San Mateo (CA) Consolidated Fire Department Gets Clean Cab Command Access Vehicle

By Alan M. Petrillo

The San Mateo (CA) Consolidated Fire Department wanted to replace its training battalion chief’s command pickup truck with a vehicle that didn’t use a slide-out tray in the truck’s bed but still kept turnout gear and SCBA out of the cab. The department found the answer to its needs in a Command Access Vehicle from Whaling Fire Line Equipment Inc.

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“My vehicle was due for replacement, and I didn’t like the pickup with a slide-out tray in the back because if you parked at an angle the slide-out was difficult to use,” says Robert Cook, San Mateo Consolidated’s training battalion chief, “and whatever equipment you needed, the tray had to be all the way out to access it, or you had to climb through a small window in the side of the cap.”

San Mateo (CA) Consolidated Fire Department had Whaling Fire Line Equipment build this Command Access Vehicle (CAV) with a customized body that gives the training battalion chief easy access to his turnout gear, SCBA, and equipment. (Photos courtesy of San Mateo Consolidated Fire Department.)

Cook says he thought there had to be a better solution, so he checked out the Los Angeles City (CA) Fire Department that has a number of different versions of its command vehicles, including one version with a utility-type body. He also looked at Humane Society trucks, each with three doors on a side, and a rear access also. “After a Whelen Engineering representative recommended we check out a command vehicle made by Whaling Fire Line Equipment, we contacted them and they brought a demo out for us to check out, and we knew it was the one for us,” Cook notes.

Mark Whaling, Whaling’s chief financial officer and a former Los Angeles County (CA) Fire Department battalion chief, says he came up with the Command Access Vehicle (CAV) concept after he had seen a similar type of body used in the equine industry on farrier trucks. “We wanted to build a great field workshop office platform for a command vehicle,” Whaling points out, “so we went to Stonewell Bodies, who builds trucks for veterinarians and farriers, and worked with them to build the Command Access Vehicle.”

The Whaling-built CAV for San Mateo Consolidated is on a Ford F-350 chassis and four-door crew cab with an all aluminum body that has flip up doors.

The Command Access Vehicle built for San Mateo Consolidated is on an Ford F-350 chassis with a four-door crew cab,” says Lou Sposito, owner of Stonewell Bodies. “That’s the most common chassis that we use, although we also build on Chevy, Dodge, and GMC chassis,” Sposito says. “The all-aluminum bodies are modified for the fire rigs, slightly narrower and with a higher body line to taper in with the Ford chassis.”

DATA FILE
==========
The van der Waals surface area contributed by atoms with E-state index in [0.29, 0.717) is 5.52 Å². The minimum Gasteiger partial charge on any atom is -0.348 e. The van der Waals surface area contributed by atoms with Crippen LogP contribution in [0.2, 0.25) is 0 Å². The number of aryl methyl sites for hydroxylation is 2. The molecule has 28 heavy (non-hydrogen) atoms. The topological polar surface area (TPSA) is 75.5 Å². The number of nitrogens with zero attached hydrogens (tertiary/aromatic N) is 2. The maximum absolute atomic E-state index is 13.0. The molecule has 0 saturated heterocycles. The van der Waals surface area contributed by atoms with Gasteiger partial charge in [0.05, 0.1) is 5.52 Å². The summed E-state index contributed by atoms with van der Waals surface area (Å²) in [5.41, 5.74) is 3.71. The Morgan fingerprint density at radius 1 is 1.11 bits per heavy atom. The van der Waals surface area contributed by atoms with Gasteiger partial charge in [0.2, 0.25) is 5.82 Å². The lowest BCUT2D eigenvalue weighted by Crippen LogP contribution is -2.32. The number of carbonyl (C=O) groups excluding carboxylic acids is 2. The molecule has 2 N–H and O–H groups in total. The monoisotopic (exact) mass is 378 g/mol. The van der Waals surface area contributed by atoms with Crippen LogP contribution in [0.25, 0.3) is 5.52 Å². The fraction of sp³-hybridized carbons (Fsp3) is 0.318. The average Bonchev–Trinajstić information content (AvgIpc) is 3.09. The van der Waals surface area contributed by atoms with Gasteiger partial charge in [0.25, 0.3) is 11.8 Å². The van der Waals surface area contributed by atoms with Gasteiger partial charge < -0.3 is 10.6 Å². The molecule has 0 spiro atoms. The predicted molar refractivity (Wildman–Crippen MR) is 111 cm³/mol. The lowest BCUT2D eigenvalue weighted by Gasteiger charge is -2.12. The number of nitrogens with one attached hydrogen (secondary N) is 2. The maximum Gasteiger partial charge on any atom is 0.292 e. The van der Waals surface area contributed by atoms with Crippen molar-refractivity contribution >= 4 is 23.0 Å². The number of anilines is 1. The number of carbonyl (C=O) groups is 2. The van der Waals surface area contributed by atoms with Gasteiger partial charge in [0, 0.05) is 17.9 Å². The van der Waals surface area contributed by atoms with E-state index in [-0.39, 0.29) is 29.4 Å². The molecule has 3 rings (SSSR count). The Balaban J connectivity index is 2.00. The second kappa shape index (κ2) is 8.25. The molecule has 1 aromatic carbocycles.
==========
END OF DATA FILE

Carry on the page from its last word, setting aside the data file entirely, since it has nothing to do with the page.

Sposito notes that all the CAV interiors are engineered to fire department needs. “We’ll set up the command pack, interior lighting, scene, and warning lighting to their specs,” he says. “The interior cabinets are created with efficiency in mind so the battalion chief has great visibility and can see his equipment easily.”

The rear area of the CAV holds the command and control equipment along with the battalion chief’s turnout gear in a vented cabinet.

Cook points out that the body of the CAV has three compartments, two extending the length of each side, and the third in the rear, all covered by flip-up doors. “All the command and control equipment is inside the rear compartment, which has a command desktop and a Plexiglas map board as well as holding my turnout gear in a vented cabinet in the center,” he says. “There are filing cabinet drawers for carrying reference materials, and the radios are on the top left of the console.”

The left side compartment has a SCBA, thermal imaging camera, flashlight, and light box along with a cooler for hydration and first aid, Cook notes, while the right-side compartment has a large ABC fire extinguisher, a stack of road cones, an MCI kit, tool box, and gas monitor. The center area of the body is open so personnel on either side of the CAV can converse with each other, Cook adds.

The left body compartment on the San Mateo Consolidated CAV holds a SCBA, thermal imaging camera, and flashlights–all within easy reach.

The San Mateo County Fire Department has 154 paid firefighters operating out of 10 stations with 10 engines, two aerials, a hazmat vehicle, an USAR vehicle, and a Zodiac RIB on a trailer with two Jet Skis for water rescue. Cook notes that he is very satisfied with the CAV and its performance. “It literally delivers an office and all our necessary equipment to the scene,” he says.

ALAN M. PETRILLO is a Tucson, Arizona-based journalist, the author of three novels and five nonfiction books, and a member of the Fire Apparatus & Emergency Equipment Editorial Advisory Board. He served 22 years with the Verdoy (NY) Fire Department, including in the position of chief.

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